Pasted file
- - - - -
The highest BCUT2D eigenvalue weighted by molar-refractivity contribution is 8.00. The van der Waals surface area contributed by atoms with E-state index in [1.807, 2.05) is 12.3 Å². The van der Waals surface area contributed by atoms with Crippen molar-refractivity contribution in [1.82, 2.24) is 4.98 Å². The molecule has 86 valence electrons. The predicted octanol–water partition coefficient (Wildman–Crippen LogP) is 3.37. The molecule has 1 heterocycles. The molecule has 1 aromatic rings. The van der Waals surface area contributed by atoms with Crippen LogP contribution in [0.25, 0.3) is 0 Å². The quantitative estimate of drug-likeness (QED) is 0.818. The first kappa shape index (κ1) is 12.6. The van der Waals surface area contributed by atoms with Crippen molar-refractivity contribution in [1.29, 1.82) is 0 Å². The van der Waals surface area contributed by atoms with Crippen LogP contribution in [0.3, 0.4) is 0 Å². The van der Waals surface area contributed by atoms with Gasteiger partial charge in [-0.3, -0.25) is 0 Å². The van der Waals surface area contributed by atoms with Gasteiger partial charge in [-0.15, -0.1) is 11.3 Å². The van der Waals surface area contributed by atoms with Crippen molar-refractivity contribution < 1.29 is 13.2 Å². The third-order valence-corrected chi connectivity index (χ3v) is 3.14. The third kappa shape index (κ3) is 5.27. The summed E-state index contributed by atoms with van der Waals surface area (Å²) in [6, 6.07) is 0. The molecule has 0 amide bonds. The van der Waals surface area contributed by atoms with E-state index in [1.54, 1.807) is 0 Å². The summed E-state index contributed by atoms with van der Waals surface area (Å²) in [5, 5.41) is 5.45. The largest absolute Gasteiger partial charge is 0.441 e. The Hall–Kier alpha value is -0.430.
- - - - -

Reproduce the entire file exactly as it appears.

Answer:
The highest BCUT2D eigenvalue weighted by molar-refractivity contribution is 8.00. The van der Waals surface area contributed by atoms with E-state index in [1.807, 2.05) is 12.3 Å². The van der Waals surface area contributed by atoms with Crippen molar-refractivity contribution in [1.82, 2.24) is 4.98 Å². The molecule has 86 valence electrons. The predicted octanol–water partition coefficient (Wildman–Crippen LogP) is 3.37. The molecule has 1 heterocycles. The molecule has 1 aromatic rings. The van der Waals surface area contributed by atoms with Crippen LogP contribution in [0.25, 0.3) is 0 Å². The quantitative estimate of drug-likeness (QED) is 0.818. The first kappa shape index (κ1) is 12.6. The van der Waals surface area contributed by atoms with Crippen molar-refractivity contribution in [1.29, 1.82) is 0 Å². The van der Waals surface area contributed by atoms with Crippen LogP contribution in [0.3, 0.4) is 0 Å². The van der Waals surface area contributed by atoms with Gasteiger partial charge in [-0.3, -0.25) is 0 Å². The van der Waals surface area contributed by atoms with Gasteiger partial charge in [-0.15, -0.1) is 11.3 Å². The van der Waals surface area contributed by atoms with Crippen molar-refractivity contribution < 1.29 is 13.2 Å². The third-order valence-corrected chi connectivity index (χ3v) is 3.14. The third kappa shape index (κ3) is 5.27. The summed E-state index contributed by atoms with van der Waals surface area (Å²) in [6, 6.07) is 0. The molecule has 0 amide bonds. The van der Waals surface area contributed by atoms with E-state index in [1.54, 1.807) is 0 Å². The summed E-state index contributed by atoms with van der Waals surface area (Å²) in [5, 5.41) is 5.45. The largest absolute Gasteiger partial charge is 0.441 e. The Hall–Kier alpha value is -0.430.